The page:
Across Texas, hundreds of thousands of people are casting votes Tuesday for dozens of races, including the White House, Senate, Congress and the state Board of Education. Here's what they're saying about why they cast their votes:
— "The economy is part of it. But people keep saying Obama has ruined the economy. Well, look at the world. I mean the whole world is in a recession and I don't know why people think the United States isn't going to be affected." — Betty Blanton, 60, a college administrator at Texas Tech in Lubbock who voted for Obama.
— "The economy, it's a mess right now and we need to fix it. After four years it's time to give someone else a chance to see if they can make a difference. I worried, there are no jobs available. I have two kids in college and one in high school. Once they're done, what's next?" — Liz Seale, 43, a stay-at-home in El Paso who voted for Romney.
— "I'm behind (the tea party) 100 percent. Anything that can bring us back to what this country was meant to be, I'm in favor of it. I'm not a Republican. I'm not a Democrat. I'm a conservative. And that's how I base everything." — Harold Paulk, 64, a Lubbock pipeline technician who voted for Ted Cruz.
— "It's (the tea party) just such a knee-jerk reaction. And what it's created is a lot of people to follow something they don't even know they're following. They're following an ideal that if they were to sit down and repeat it themselves, they'd be horrified that they were voting for these people." — Celeste Yoshinoba, 49, an academic adviser at Texas Tech University who voted for Paul Sadler.
— "Really awesome. I'm looking forward to many years of doing it and, hopefully, looking closer at every candidate." — Teja Akella, 27, a native of India who became a U.S. citizen in 2009 and voted for the first time.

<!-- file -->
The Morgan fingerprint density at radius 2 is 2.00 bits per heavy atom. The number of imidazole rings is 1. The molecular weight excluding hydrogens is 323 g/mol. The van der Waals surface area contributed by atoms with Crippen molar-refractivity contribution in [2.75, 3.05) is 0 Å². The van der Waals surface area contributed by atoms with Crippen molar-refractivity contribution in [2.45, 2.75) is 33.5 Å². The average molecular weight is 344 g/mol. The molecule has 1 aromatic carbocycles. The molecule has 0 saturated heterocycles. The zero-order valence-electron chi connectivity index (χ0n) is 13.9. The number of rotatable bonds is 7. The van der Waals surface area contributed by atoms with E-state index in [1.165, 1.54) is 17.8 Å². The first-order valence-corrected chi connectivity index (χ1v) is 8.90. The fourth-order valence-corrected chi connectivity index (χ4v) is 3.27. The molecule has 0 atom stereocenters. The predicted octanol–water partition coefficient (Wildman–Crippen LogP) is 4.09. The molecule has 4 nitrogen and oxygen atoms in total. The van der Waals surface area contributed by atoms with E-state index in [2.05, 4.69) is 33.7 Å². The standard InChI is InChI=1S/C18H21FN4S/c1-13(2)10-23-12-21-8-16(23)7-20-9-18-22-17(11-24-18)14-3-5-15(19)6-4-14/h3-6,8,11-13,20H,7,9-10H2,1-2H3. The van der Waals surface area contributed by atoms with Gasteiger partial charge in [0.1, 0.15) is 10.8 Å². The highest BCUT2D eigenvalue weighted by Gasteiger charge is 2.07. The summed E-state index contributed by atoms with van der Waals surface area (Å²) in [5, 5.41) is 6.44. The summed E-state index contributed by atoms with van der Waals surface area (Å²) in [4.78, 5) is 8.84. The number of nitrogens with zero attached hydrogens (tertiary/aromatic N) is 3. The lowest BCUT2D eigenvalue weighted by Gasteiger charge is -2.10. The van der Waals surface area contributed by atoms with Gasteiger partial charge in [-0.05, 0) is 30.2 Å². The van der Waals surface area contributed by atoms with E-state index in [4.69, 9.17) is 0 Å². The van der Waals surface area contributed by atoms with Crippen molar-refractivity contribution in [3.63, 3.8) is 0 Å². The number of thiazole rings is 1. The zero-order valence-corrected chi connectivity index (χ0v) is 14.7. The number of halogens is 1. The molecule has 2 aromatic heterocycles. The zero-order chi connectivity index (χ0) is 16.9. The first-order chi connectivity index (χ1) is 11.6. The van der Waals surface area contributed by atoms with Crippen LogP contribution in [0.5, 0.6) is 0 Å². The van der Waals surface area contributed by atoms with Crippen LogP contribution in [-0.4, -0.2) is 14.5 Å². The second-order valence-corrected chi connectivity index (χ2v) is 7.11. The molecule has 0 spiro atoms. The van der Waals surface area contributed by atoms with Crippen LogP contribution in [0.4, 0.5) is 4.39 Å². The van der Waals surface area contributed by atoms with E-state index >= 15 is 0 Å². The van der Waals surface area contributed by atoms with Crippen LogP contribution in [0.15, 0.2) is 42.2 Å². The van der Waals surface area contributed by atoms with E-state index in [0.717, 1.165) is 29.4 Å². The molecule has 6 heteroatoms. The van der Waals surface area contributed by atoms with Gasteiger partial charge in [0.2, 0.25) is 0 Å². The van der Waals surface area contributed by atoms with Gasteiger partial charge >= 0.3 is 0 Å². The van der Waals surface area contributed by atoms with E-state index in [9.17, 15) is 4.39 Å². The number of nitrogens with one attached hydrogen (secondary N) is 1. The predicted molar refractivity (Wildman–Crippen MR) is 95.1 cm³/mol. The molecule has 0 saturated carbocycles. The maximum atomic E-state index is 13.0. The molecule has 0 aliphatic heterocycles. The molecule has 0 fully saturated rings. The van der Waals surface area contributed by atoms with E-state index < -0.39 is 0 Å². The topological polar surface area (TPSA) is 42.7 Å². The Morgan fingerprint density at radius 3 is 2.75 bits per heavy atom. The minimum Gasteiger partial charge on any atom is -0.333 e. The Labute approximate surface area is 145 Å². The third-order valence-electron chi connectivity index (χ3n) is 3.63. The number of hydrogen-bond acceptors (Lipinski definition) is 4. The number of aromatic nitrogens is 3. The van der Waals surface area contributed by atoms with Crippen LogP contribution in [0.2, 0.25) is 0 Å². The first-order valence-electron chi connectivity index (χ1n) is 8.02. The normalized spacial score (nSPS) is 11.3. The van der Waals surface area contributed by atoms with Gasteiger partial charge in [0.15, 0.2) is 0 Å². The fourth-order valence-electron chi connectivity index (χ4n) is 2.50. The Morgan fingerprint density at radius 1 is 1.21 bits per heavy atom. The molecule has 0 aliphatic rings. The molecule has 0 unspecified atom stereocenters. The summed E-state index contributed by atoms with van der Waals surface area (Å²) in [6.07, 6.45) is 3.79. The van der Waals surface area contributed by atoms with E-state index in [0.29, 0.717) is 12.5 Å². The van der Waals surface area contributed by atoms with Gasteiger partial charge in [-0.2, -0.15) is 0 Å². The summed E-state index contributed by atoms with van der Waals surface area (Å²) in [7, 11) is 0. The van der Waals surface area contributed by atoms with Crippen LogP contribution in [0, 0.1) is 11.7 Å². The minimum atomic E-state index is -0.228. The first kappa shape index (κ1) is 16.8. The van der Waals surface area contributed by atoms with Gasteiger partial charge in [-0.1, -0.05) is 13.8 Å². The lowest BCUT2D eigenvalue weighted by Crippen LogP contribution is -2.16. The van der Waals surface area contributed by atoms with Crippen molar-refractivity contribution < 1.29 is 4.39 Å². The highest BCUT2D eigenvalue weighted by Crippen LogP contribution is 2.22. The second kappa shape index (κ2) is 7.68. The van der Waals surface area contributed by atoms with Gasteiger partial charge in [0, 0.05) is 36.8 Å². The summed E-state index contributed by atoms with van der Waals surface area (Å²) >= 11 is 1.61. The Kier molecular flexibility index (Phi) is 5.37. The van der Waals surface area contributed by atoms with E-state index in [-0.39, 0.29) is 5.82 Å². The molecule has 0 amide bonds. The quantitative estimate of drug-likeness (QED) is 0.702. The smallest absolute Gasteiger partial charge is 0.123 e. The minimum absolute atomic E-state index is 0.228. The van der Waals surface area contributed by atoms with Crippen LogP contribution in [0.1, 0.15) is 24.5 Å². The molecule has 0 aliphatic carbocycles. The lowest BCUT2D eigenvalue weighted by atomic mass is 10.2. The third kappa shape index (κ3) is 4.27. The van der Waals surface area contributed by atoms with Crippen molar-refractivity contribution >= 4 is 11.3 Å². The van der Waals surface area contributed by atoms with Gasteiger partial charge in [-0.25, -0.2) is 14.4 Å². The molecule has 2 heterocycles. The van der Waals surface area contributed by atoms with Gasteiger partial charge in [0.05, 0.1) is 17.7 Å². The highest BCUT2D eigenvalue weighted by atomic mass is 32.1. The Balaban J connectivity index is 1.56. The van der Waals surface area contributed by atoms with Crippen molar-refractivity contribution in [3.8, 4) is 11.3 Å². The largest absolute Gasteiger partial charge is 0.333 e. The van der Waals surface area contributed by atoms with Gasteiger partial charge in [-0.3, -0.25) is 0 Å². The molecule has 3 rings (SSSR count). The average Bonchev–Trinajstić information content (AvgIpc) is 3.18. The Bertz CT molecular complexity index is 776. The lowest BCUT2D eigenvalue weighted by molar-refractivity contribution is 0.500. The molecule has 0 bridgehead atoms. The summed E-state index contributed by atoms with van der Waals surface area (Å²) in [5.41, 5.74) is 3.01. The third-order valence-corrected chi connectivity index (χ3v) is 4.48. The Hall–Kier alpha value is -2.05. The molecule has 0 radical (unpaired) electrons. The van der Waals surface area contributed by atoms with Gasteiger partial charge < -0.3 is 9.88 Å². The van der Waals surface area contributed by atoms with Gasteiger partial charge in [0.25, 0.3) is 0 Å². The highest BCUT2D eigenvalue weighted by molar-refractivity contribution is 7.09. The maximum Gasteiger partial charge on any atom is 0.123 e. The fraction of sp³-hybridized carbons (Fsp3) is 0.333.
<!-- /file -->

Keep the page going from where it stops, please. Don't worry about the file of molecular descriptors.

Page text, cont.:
— "I just think the Democrats need to be out." — Chris Pigg, 56, a car salesman from League City who voted for Republican Randy Weber over Nick Lampson in the race to replace Republican U.S. Rep. Ron Paul, the former presidential candidate who is retiring.
— "If you don't vote for Obama, you are no longer my granddaughter. Do what you can to vote. Your vote counts." Estela Valdez, 76, a retiree from El Paso, relaying the conversation she had with her granddaughter.
— "Obama wants to give things away for free to people who are lazy. Let me tell you, nothing is free. If you start giving away things for free, that means anarchy. That means Europe." — Ercilio Costa, 68, of El Paso, who voted a straight Republican ticket.
— "I think he's doing a good job getting us out of the hole that the previous administration had gotten us into. He's addressing it slow and steady. I trust the government to take care of us. I don't trust the Republican Party to take care of people." — Alicia Perez, 31, a Houston immigration attorney who voted for Obama.
— "This is the most important election of my lifetime. The country is in dangerous waters and there's no leadership in the White House." — Steve Cotton, 56, a financial planner who voted a straight Republican ticket.
— "I found a lucky penny. Maybe it means who I voted for will win." Christy Bell, who voted in the Dallas suburb of Farmers Branch but declined to reveal any of her choices.